Valencia/Controller
From 2007.igem.org

Contents 
An alternative use of our comparator: The P controller
As it is explained in the idea section, a possible application of the comparator could be to couple two of these devices to build a controller that controls the concentration of a certain substance in order to maintain it between certain threshold values.
Electronic Proportional Controller
The controller which we are going to describe is very similar to the what is call in engineering a proportional controler. Therefore, it could be suitable to give first a brief introduction to this device in the context of electronics.
These controllers are characterized by the fact that they have a proportional response to the error value of the controlled magnitud. The proportional response can be adjusted by multiplying the error by a constant Kp, called the proportional gain. A typical response of this devices is shown in the following figure:
an example of a proportional controller can be seen at Wikipedia's PID controller entry.
A high proportional gain results in a large change in the output for a given change in the error. If the proportional gain is too high, the system can become unstable (See the section on Loop Tuning). In contrast, a small gain results in a small output response to a large input error, and a less responsive (or sensitive) controller. If the proportional gain is too low, the control action may be too small when responding to system disturbances.
Moreover, from that figure we can see an importat characteristic of these systems: in the absence of disturbances a purely proportional control will not settle at its target value, but will retain a steady state error that is a function of the proportional gain and the process gain. Depending on the control accuracy desired either we can avoid to consider this error or we should complement this device with another devices which complement it. This devices could be an integer controller, in that case we have a PI controller or also a derivative controller and we obtain a PID controller quite extended in automatic systems.
Biological Proportional Controller
To build this device we should couple two comparators with the proper promoters (by proper we mean, properly calibrated to produce an action at certain level) in such a way that if the concentration is higher or lower than the reference value they activate the required metabolic circuits to reduce or increase the amount of the controlled protein. A basic scheme of the PController is shown in the following figure:
According to the explanation of the last sections, the system of equations which describe that system should be:
Solving this system of equations with the following parameters value:
par={αx=20,αy=20,αz=20,αv=20,αu=20,α2=20,n1=2,ny=2,n2=2,nx=2,n3=2,nu=2,nv=2,nz=2,k1=40,ky=40,k2=40,kx=40,k3=40,ku=40,kv=40,kz=40,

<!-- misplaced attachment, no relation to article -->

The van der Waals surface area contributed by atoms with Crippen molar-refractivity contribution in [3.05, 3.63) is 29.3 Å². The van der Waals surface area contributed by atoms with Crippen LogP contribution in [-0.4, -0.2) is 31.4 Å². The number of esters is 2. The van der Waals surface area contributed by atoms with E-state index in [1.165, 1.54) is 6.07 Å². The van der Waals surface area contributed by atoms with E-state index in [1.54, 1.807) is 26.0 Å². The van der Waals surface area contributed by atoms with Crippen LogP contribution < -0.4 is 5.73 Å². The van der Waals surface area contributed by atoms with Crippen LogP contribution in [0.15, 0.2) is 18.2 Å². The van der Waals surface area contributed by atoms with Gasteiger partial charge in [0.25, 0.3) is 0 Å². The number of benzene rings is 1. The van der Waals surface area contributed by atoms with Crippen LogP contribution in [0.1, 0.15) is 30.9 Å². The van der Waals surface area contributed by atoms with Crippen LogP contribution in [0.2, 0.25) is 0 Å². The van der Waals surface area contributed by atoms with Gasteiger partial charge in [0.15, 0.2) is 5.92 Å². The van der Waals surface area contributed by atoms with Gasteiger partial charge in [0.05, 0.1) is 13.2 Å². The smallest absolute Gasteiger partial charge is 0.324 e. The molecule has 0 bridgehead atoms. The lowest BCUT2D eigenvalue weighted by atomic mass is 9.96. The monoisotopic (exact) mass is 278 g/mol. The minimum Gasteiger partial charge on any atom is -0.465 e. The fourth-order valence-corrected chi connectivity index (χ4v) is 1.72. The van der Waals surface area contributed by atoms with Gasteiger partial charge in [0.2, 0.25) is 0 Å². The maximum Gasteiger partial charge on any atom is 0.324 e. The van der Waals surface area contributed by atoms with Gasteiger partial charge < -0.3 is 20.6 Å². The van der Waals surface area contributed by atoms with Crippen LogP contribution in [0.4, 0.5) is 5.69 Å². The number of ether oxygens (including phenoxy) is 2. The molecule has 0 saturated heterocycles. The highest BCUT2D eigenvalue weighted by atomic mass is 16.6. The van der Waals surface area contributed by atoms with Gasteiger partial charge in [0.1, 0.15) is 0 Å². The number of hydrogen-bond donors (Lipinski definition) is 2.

βx=0.069,βy=0.069,βz=0.069 103,βv=0.069,βu=0.069,β2=0.069 103,β1=0.069 105,β3=0.069 105,γx=0.01,γy=0.01,γz=0.01,γv=0.01,γu=0.01,
γp2=0.000001,x(0)=0,y(0)=0,z(0)=0,v(0)=0,u(0)=0,p2(0)=3,p1(0)=5,p3(0)=1};
Where the parameters values were selected according the ones given by ref[1], and performing the simulation for t=100000.We observe the system behaviour shown in the following figure
In this figure we can appreciate the typical behaviour of a PController with the associated steady state error. Depending on the desired precision in the control of the variable, this controller could be enough or we need to add another device which performs the integer operation of a PIcontroller.
Sensibility of the system to the different parameters
Later on we are going to describe the sensibility of the device to different parameters of the model in order to understand in more detail the capabilities of the system and in which conditions could operate:
In this analysis, the dependence of the system with the following parameters was studied:
 Initial concentrations of “x”, “y”, “u”, “v”
 Basal constants of those variables
 Basal constant of “z”.
 Basal constant of “p2”.
 Degradation constants of “x”, “y”, “u”, “v”
 Degradation constant of “z”
 Degradation constant of “p2”
 Degradation constants of “p1” and “p3”
Some representative results can be seen in the following figures:
The simulations of that system can be found in the mathematica file:
Mathematica model file
Conclusions
The most important conclusions of that work were:
 The initial concentrations of x,y,u and v do not have too much influence in the results
 The Z basal state reduce under the consigned levels the concentration of the controlled magnitude (p2)
 The basal concentration of p2 should be in the same range as the basal concentration of the controllers because if we increase it too much the controller does not work
 The basal state of x,y,u and v do not have any influence in the final controller result
 The degradation constant of x and u reduces significantly the efficiency of the controller, but the degradation constants of y and v do not have any influence on the system
 If the degradation constant of z increases the system lose its hability to operate as a controller
 If the controlled variable (p2) suffers a too large or too small degradation the controller do not work
 Although p1 and p3 becomes degradated the system works
It's a pity that it is not so easy to manipulate the value of the different parameter of a biological system (like the strenght of a promoter) than to manipulate the parameters of an electronic device :( !!
Nevertheless, this theoretical development constitutes a very good example of how modelling could be combined with biology in order to implement a system.
Further note: Regarding the stability of the system, developing a similar study to the one developed for the promoter calibrator, we see that the local lyapunov coefficients are also lower than 0, therefore this system is also stable as it can be expected from the previous figures.